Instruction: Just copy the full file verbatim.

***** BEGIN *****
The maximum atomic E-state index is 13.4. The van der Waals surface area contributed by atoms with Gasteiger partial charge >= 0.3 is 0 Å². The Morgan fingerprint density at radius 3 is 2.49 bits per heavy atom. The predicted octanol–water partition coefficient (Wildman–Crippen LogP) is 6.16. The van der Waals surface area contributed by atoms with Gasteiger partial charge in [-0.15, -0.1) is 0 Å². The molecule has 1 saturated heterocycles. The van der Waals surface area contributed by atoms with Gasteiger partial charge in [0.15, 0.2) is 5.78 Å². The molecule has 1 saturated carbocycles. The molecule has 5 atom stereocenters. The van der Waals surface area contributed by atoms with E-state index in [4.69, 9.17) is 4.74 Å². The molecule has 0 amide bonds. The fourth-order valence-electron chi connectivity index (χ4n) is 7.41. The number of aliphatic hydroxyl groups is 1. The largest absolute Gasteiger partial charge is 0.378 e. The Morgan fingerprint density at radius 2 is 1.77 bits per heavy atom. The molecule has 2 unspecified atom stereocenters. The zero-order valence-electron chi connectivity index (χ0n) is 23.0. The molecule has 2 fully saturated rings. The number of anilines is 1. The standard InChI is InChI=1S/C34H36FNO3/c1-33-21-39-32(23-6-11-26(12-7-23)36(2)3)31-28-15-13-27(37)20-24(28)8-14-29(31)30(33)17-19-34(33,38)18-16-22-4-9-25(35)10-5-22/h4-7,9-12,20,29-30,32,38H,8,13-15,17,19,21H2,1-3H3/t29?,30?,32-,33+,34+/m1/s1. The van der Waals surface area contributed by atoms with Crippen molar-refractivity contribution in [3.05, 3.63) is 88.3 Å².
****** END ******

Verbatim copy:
The maximum atomic E-state index is 13.4. The van der Waals surface area contributed by atoms with Gasteiger partial charge >= 0.3 is 0 Å². The Morgan fingerprint density at radius 3 is 2.49 bits per heavy atom. The predicted octanol–water partition coefficient (Wildman–Crippen LogP) is 6.16. The van der Waals surface area contributed by atoms with Gasteiger partial charge in [-0.15, -0.1) is 0 Å². The molecule has 1 saturated heterocycles. The van der Waals surface area contributed by atoms with Gasteiger partial charge in [0.15, 0.2) is 5.78 Å². The molecule has 1 saturated carbocycles. The molecule has 5 atom stereocenters. The van der Waals surface area contributed by atoms with E-state index in [4.69, 9.17) is 4.74 Å². The molecule has 0 amide bonds. The fourth-order valence-electron chi connectivity index (χ4n) is 7.41. The number of aliphatic hydroxyl groups is 1. The largest absolute Gasteiger partial charge is 0.378 e. The Morgan fingerprint density at radius 2 is 1.77 bits per heavy atom. The molecule has 2 unspecified atom stereocenters. The zero-order valence-electron chi connectivity index (χ0n) is 23.0. The molecule has 2 fully saturated rings. The number of anilines is 1. The standard InChI is InChI=1S/C34H36FNO3/c1-33-21-39-32(23-6-11-26(12-7-23)36(2)3)31-28-15-13-27(37)20-24(28)8-14-29(31)30(33)17-19-34(33,38)18-16-22-4-9-25(35)10-5-22/h4-7,9-12,20,29-30,32,38H,8,13-15,17,19,21H2,1-3H3/t29?,30?,32-,33+,34+/m1/s1. The van der Waals surface area contributed by atoms with Crippen molar-refractivity contribution in [3.05, 3.63) is 88.3 Å².